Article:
There was a moment when it looked like the Tokyo Police Club show was not going to end well.

It came about half way through Charly Bliss’ set. The New York City four-piece was ripping through its small but solid catalog, playing ‘90s-style alt-rock that owed its songwriting to Weezer, Elastica or Sonic Youth. The band is fronted by Eva Hendricks. At Union Transfer, she was dressed like a figure skater in a swishy skirt and matching blue top, pouring energy and charm into the set. Her voice is gentle, almost too gentle against the band’s heavy guitar riffs and driving punk drums, but her presence was unparalleled. She bounced, screamed, stomped her feet, posed and did so without an ounce of self-consciousness. As the band played through tracks from its 2014 EP, Soft Serve, Hendricks won the crowd over. We moved from passive observers to a mass of people that wanted the band to succeed. As they locked in to their last two songs, Hendricks and guitarist Spencer Fox stood back-to-back, like they were reenacting a semi-famous Pearl Jam poster.

As this is happened, I realized there weren’t many people at the show. Union Transfer in Philadelphia is a 1,200-person venue. It was early, but 30 minutes into the show, the venue was only one-quarter full. Even as From Indian Lakes, the show’s middle band, took the stage and the crowd’s energy continued to pick up, the venue still looked mostly empty.

From Indian Lakes had a different energy than either Charly Bliss or Tokyo Police Club. Whereas those bands traffic in youthful catharsis, From Indian Lakes deals more in mood and atmosphere. The six-man band played a deliberate, even tempo style of indie rock that sounded like a cross between Band of Horses and Interpol. Its first two songs were hindered by sound issues—guitars feeding back more than they should, lead vocals buried under guitar-and-keyboard textures—but 15 minutes later, the band’s spell set in. Its members, paced by band leader Joey Vannucchi, had a passive presence. They weren’t still, but they seemed more interested in letting their swelling keyboard tones and ethereal vocals do the heavy lifting. They made for an interesting and unexpected pallet cleanser.

The venue was half-full before Tokyo Police Club took the stage, the bulk of the audience on the floor in front of the stage in the under-21 section. The abundance of space in the room felt like confirmation of a generally accepted narrative surrounding the band. It goes something like this: as one of the original blog-buzz bands of the early aughts, the group peaked in terms of its trendiness with the release of Elephant Shell in 2008. Two years later, it would reach its creative peak with the excellent Champ. In 2014, the band released Forcefield, a record seemingly aimed at broadening its audience while dulling down its more exciting elements. Between the slowly-filling room and the mismatch of opening acts, one can’t help but wonder who comes to see Tokyo Police Club in 2016. What does this band’s fan base look like?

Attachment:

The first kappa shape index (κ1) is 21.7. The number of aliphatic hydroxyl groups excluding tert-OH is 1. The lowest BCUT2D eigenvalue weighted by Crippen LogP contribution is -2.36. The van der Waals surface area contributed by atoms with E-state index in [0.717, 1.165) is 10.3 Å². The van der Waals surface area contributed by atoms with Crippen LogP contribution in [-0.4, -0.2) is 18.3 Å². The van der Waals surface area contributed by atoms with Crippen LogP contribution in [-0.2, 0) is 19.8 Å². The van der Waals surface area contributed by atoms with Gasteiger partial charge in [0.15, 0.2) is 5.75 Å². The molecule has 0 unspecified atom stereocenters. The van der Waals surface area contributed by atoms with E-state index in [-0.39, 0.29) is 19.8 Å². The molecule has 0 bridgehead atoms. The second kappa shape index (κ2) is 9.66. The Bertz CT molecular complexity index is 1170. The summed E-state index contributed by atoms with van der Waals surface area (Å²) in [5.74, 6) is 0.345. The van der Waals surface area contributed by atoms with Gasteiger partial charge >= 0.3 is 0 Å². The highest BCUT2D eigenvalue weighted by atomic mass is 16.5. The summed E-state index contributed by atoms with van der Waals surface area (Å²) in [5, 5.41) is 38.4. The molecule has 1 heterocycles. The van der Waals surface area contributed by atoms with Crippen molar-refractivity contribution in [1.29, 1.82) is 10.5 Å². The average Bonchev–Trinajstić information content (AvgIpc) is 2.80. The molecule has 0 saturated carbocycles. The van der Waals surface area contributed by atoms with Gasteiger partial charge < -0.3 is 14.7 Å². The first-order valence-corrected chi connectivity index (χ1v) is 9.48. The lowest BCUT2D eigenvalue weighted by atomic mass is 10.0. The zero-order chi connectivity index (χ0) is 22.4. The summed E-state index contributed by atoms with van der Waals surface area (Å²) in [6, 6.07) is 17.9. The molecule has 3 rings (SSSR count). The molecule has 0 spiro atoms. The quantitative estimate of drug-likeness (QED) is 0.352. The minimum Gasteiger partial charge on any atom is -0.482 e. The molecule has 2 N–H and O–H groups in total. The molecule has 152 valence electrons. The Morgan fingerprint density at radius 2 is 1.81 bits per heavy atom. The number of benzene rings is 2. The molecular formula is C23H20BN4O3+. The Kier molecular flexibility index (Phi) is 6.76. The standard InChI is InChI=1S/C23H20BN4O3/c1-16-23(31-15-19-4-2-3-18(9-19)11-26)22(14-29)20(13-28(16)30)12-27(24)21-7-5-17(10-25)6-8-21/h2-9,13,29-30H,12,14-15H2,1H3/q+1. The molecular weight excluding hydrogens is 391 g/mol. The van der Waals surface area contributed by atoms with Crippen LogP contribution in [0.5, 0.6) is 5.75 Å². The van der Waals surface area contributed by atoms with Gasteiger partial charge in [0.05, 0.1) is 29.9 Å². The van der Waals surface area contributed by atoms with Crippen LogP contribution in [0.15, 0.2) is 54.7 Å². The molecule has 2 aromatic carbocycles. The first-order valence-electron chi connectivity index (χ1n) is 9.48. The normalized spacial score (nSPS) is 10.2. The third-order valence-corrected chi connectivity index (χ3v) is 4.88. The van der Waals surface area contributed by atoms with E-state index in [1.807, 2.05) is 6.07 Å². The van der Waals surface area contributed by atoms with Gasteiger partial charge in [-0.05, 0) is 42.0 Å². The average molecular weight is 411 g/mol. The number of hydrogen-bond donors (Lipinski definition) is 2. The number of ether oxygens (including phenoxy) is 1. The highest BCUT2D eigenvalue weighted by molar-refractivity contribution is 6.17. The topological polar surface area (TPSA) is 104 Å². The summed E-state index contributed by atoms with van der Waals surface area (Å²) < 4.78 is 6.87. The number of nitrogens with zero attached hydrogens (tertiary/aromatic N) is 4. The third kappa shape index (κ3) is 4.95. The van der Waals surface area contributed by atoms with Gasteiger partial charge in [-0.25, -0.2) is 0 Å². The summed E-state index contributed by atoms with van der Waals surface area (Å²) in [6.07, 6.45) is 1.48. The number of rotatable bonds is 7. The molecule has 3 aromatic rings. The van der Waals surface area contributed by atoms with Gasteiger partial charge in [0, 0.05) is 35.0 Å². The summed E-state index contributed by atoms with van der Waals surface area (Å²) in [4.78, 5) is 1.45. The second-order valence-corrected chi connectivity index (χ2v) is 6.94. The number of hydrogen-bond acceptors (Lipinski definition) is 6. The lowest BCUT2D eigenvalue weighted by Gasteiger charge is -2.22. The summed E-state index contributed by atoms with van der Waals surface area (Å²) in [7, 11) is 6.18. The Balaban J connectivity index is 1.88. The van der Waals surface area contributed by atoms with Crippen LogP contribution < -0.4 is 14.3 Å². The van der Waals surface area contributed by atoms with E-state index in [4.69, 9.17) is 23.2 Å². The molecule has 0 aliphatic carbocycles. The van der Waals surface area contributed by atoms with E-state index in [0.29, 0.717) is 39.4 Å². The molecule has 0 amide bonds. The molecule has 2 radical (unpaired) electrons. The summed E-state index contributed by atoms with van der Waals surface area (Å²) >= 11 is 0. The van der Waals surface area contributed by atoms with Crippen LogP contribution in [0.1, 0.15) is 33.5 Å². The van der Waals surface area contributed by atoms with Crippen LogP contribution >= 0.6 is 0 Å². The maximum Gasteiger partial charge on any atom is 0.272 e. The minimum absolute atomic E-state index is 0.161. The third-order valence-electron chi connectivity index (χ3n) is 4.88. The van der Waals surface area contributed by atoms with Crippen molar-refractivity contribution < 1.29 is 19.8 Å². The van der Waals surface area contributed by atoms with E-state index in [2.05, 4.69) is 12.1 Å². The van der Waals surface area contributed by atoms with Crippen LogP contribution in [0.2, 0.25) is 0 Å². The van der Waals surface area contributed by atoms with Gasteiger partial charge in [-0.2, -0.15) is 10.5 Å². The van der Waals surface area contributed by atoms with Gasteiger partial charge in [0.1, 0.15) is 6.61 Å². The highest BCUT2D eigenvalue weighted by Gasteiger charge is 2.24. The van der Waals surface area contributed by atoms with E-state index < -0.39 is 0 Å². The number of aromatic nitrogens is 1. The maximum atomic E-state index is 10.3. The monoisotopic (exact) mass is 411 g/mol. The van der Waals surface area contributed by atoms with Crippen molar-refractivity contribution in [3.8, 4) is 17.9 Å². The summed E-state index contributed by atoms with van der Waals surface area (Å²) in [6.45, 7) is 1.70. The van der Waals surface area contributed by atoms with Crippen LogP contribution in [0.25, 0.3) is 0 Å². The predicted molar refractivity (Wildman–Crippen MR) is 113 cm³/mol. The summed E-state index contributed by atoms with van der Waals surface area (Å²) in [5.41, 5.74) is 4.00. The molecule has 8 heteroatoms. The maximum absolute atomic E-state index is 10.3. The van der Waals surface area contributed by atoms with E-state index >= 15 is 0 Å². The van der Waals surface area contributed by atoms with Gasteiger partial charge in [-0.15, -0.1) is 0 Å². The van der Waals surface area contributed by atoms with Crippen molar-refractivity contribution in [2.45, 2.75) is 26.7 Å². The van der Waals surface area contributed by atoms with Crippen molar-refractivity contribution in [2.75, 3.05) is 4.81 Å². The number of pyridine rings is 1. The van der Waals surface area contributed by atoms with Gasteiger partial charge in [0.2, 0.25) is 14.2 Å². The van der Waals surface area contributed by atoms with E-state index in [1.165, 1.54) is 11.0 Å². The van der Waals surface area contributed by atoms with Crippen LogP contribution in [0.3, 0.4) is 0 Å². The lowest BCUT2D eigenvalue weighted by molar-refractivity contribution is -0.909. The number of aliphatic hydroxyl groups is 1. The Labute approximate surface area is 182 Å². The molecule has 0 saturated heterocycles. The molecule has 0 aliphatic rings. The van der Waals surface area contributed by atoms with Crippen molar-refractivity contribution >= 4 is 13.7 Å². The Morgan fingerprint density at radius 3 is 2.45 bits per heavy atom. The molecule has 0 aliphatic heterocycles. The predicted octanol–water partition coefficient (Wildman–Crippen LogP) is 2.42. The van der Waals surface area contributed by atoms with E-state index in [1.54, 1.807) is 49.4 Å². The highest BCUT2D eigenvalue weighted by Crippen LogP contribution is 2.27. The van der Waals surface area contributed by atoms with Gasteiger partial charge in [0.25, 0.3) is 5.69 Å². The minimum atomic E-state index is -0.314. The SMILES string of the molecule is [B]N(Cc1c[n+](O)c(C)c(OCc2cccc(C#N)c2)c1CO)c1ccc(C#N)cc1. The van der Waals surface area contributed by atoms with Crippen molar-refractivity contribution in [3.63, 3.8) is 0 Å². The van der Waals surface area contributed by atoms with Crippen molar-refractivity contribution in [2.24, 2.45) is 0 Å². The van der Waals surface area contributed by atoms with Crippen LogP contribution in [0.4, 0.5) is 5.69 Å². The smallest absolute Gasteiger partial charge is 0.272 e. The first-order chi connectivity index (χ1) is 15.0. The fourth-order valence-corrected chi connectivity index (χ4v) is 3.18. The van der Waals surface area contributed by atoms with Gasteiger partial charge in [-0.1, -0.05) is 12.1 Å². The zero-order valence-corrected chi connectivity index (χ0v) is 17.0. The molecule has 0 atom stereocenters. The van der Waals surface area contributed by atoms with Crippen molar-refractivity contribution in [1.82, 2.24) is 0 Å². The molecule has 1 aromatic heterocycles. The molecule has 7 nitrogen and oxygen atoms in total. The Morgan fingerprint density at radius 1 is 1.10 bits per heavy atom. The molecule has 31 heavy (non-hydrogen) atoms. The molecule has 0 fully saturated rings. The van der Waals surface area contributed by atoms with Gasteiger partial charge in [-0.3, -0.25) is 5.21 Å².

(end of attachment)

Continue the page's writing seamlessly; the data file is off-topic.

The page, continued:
The moment the band took the stage these questions became unimportant. It’s easy to forget that, despite being a band for over a decade, Tokyo Police Club is made up of young men. The experience makes them capable, captivating performers. The youth makes them charming, easy to root for. Within its first five songs, the band had already touched on every aspect of its career: opening with “Cheer it On” from 2006’s A Lesson In Crime EP and sprinting to Forcefield highlight “Miserable,” it was clear that the band isn’t worried about notions of when it had the most cache, when they were the most popular. Its 18-song set reached far corners of every release, including forthcoming tracks from a pending 2016 EP.

More than that, though, was the crowd’s reaction to all this music. Regardless of the song or the era, the engaged crowd—mostly under 21, and split closely between men and women—reacted as if they were hearing their favorite songs. Some tracks got more love than others (“End of Spark” and “Bambi” both got especially big pops), but throughout, the show was a dance party, on stage and in front. The band’s music, dependent on smooth layering of keyboard synthesizers and guitar riffs, filled every crack in the room, sounding more full live than it does on record. The room never felt empty.

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